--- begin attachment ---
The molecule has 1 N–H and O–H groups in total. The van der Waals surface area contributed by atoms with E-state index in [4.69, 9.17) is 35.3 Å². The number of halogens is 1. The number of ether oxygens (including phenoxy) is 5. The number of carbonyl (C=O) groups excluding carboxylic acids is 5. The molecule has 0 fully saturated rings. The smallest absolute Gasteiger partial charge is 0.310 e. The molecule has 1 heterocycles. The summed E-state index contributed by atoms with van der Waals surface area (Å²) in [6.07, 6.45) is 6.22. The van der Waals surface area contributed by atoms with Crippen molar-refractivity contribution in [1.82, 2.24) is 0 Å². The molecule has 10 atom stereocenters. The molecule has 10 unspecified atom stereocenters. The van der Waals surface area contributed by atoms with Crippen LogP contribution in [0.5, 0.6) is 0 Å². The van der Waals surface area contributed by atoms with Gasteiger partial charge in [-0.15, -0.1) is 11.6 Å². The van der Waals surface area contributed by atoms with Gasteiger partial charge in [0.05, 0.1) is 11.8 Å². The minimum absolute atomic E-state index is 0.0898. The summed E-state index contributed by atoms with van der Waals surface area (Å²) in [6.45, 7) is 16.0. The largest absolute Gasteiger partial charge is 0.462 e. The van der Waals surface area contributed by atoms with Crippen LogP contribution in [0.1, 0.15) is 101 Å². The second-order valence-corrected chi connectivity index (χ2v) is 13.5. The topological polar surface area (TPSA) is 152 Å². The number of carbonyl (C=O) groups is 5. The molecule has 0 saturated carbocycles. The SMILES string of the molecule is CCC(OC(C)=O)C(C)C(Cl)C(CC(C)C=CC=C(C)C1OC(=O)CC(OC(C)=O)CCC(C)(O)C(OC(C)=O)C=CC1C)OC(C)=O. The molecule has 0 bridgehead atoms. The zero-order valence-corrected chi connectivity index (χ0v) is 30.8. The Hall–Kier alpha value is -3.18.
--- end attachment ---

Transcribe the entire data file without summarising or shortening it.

The molecule has 1 N–H and O–H groups in total. The van der Waals surface area contributed by atoms with E-state index in [4.69, 9.17) is 35.3 Å². The number of halogens is 1. The number of ether oxygens (including phenoxy) is 5. The number of carbonyl (C=O) groups excluding carboxylic acids is 5. The molecule has 0 fully saturated rings. The smallest absolute Gasteiger partial charge is 0.310 e. The molecule has 1 heterocycles. The summed E-state index contributed by atoms with van der Waals surface area (Å²) in [6.07, 6.45) is 6.22. The van der Waals surface area contributed by atoms with Crippen molar-refractivity contribution in [1.82, 2.24) is 0 Å². The molecule has 10 atom stereocenters. The molecule has 10 unspecified atom stereocenters. The van der Waals surface area contributed by atoms with Crippen LogP contribution in [0.5, 0.6) is 0 Å². The van der Waals surface area contributed by atoms with Gasteiger partial charge in [-0.15, -0.1) is 11.6 Å². The van der Waals surface area contributed by atoms with Gasteiger partial charge in [0.05, 0.1) is 11.8 Å². The minimum absolute atomic E-state index is 0.0898. The summed E-state index contributed by atoms with van der Waals surface area (Å²) in [6.45, 7) is 16.0. The largest absolute Gasteiger partial charge is 0.462 e. The van der Waals surface area contributed by atoms with Crippen LogP contribution in [0.1, 0.15) is 101 Å². The second-order valence-corrected chi connectivity index (χ2v) is 13.5. The topological polar surface area (TPSA) is 152 Å². The number of carbonyl (C=O) groups is 5. The molecule has 0 saturated carbocycles. The SMILES string of the molecule is CCC(OC(C)=O)C(C)C(Cl)C(CC(C)C=CC=C(C)C1OC(=O)CC(OC(C)=O)CCC(C)(O)C(OC(C)=O)C=CC1C)OC(C)=O. The molecule has 0 bridgehead atoms. The zero-order valence-corrected chi connectivity index (χ0v) is 30.8. The Hall–Kier alpha value is -3.18.